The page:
Dr Rebecca Phythian1, Professor Stuart Kirby1, Dr Nathan Birdsall1, Dr Emily Cooper1, Mrs Zoe Posner1, Dr Laura Boulton1
1University Of Central Lancashire, Preston, UK
The police workforce has faced a reduction in staff numbers and resources, in addition to a change in the type of police demand after years of austerity. Traditionally, policing responded to public demand (i.e. enforcement, arrest); in today’s society, protective and societal issues (i.e. safeguarding vulnerable adults) also require the attention of police officers and staff. In a rapidly changing environment, with shifting and increasing demands, the impact is noticed not only at an organisational level (i.e. time away from investigations), but also at an individual one (i.e. increased stress and anxiety). ‘Police wellbeing’ was not a widely acknowledged concept in policing, however the past decade has seen a gradual increase in awareness and initiatives targeted towards workforce wellness. This is most notable in the rollout of the National Police Wellbeing Service in the UK. The paper presents an overview of the findings from a national review of police wellbeing, commissioned by the College of Policing. A mixed methods approach was adopted to analyse data obtained from the ‘Blue Light Wellbeing Framework’, ‘National Police Wellbeing Service Executive Workshops’ and a ‘HR Policy Review’. The paper discusses consistent themes, facilitators and inhibitors to wellbeing. Encouraging progress and attitudes towards police wellbeing is evident, although the inconsistencies and limitations demonstrate the work that still needs to be done. The traditional management structure and policies in policing do not align with the modern, complex and diverse demand experienced by police officers and staff.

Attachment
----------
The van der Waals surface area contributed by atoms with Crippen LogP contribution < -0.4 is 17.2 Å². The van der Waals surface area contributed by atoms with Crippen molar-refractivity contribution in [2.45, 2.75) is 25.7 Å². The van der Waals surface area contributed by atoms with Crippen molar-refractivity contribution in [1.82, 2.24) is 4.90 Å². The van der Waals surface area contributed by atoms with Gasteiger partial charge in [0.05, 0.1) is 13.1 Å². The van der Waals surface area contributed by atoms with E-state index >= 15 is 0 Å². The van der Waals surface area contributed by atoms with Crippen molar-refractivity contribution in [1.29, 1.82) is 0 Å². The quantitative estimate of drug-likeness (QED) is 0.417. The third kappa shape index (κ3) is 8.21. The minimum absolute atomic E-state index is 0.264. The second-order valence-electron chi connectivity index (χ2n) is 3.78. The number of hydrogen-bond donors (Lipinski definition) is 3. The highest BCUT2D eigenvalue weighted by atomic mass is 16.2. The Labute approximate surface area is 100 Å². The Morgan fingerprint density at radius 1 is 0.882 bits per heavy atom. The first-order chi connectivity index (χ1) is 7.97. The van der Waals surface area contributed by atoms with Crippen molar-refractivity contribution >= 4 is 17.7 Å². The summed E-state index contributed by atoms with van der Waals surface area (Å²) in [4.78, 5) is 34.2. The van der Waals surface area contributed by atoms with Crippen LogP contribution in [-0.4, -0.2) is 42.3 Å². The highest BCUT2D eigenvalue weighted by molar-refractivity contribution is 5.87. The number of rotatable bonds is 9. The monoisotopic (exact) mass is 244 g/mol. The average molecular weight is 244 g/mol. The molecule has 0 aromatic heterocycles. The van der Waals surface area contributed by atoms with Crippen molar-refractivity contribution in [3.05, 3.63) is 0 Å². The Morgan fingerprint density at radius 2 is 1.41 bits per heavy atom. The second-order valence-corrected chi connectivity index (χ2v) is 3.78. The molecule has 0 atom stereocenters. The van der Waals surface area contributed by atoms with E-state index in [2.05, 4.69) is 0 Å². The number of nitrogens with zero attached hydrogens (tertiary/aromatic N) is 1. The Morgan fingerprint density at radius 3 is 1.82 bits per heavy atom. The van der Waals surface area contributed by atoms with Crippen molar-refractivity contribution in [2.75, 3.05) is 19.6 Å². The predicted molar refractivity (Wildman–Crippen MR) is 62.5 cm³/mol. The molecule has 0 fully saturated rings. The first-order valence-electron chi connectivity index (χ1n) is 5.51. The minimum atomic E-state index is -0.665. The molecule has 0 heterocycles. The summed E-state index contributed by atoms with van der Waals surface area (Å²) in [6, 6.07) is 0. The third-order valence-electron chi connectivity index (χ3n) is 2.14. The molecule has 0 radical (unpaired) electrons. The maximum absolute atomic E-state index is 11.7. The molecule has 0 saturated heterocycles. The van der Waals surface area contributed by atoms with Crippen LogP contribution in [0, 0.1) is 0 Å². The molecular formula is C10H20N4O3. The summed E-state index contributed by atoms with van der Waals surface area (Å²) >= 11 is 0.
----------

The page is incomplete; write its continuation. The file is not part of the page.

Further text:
Bio to come